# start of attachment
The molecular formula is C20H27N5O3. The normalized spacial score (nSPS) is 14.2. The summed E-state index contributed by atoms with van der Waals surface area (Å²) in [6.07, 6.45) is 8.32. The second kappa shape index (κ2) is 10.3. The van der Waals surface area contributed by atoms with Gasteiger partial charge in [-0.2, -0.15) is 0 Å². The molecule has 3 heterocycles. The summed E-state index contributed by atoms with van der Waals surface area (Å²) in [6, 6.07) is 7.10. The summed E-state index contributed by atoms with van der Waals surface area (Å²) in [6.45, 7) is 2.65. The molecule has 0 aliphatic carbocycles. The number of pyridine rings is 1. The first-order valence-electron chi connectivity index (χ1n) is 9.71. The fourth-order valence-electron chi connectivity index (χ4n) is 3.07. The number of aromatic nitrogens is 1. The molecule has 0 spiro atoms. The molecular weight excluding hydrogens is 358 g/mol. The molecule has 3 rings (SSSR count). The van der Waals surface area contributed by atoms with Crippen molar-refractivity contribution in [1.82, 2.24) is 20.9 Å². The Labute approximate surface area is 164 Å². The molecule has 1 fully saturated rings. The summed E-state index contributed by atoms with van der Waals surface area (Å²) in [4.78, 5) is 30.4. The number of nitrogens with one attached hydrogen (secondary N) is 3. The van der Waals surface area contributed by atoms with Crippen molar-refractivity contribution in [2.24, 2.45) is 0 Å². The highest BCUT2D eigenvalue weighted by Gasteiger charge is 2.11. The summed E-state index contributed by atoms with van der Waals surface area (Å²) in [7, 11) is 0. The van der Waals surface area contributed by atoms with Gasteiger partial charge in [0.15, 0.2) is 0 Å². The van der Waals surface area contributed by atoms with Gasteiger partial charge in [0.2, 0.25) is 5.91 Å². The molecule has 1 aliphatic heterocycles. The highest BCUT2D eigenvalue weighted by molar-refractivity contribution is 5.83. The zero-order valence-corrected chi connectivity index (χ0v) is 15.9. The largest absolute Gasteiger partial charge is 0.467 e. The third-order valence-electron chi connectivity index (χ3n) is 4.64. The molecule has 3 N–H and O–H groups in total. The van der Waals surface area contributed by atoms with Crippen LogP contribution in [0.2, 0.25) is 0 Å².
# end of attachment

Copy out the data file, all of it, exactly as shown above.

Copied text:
The molecular formula is C20H27N5O3. The normalized spacial score (nSPS) is 14.2. The summed E-state index contributed by atoms with van der Waals surface area (Å²) in [6.07, 6.45) is 8.32. The second kappa shape index (κ2) is 10.3. The van der Waals surface area contributed by atoms with Gasteiger partial charge in [-0.2, -0.15) is 0 Å². The molecule has 3 heterocycles. The summed E-state index contributed by atoms with van der Waals surface area (Å²) in [6, 6.07) is 7.10. The summed E-state index contributed by atoms with van der Waals surface area (Å²) in [6.45, 7) is 2.65. The molecule has 0 aliphatic carbocycles. The number of pyridine rings is 1. The first-order valence-electron chi connectivity index (χ1n) is 9.71. The fourth-order valence-electron chi connectivity index (χ4n) is 3.07. The number of aromatic nitrogens is 1. The molecule has 0 spiro atoms. The molecular weight excluding hydrogens is 358 g/mol. The molecule has 3 rings (SSSR count). The van der Waals surface area contributed by atoms with Crippen molar-refractivity contribution in [1.82, 2.24) is 20.9 Å². The Labute approximate surface area is 164 Å². The molecule has 1 fully saturated rings. The summed E-state index contributed by atoms with van der Waals surface area (Å²) in [4.78, 5) is 30.4. The number of nitrogens with one attached hydrogen (secondary N) is 3. The van der Waals surface area contributed by atoms with Crippen molar-refractivity contribution in [2.24, 2.45) is 0 Å². The highest BCUT2D eigenvalue weighted by Gasteiger charge is 2.11. The summed E-state index contributed by atoms with van der Waals surface area (Å²) in [7, 11) is 0. The van der Waals surface area contributed by atoms with Gasteiger partial charge in [0.15, 0.2) is 0 Å². The van der Waals surface area contributed by atoms with Gasteiger partial charge in [0.2, 0.25) is 5.91 Å². The molecule has 1 aliphatic heterocycles. The highest BCUT2D eigenvalue weighted by molar-refractivity contribution is 5.83. The zero-order valence-corrected chi connectivity index (χ0v) is 15.9. The largest absolute Gasteiger partial charge is 0.467 e. The third-order valence-electron chi connectivity index (χ3n) is 4.64. The molecule has 3 N–H and O–H groups in total. The van der Waals surface area contributed by atoms with Crippen LogP contribution in [0.2, 0.25) is 0 Å².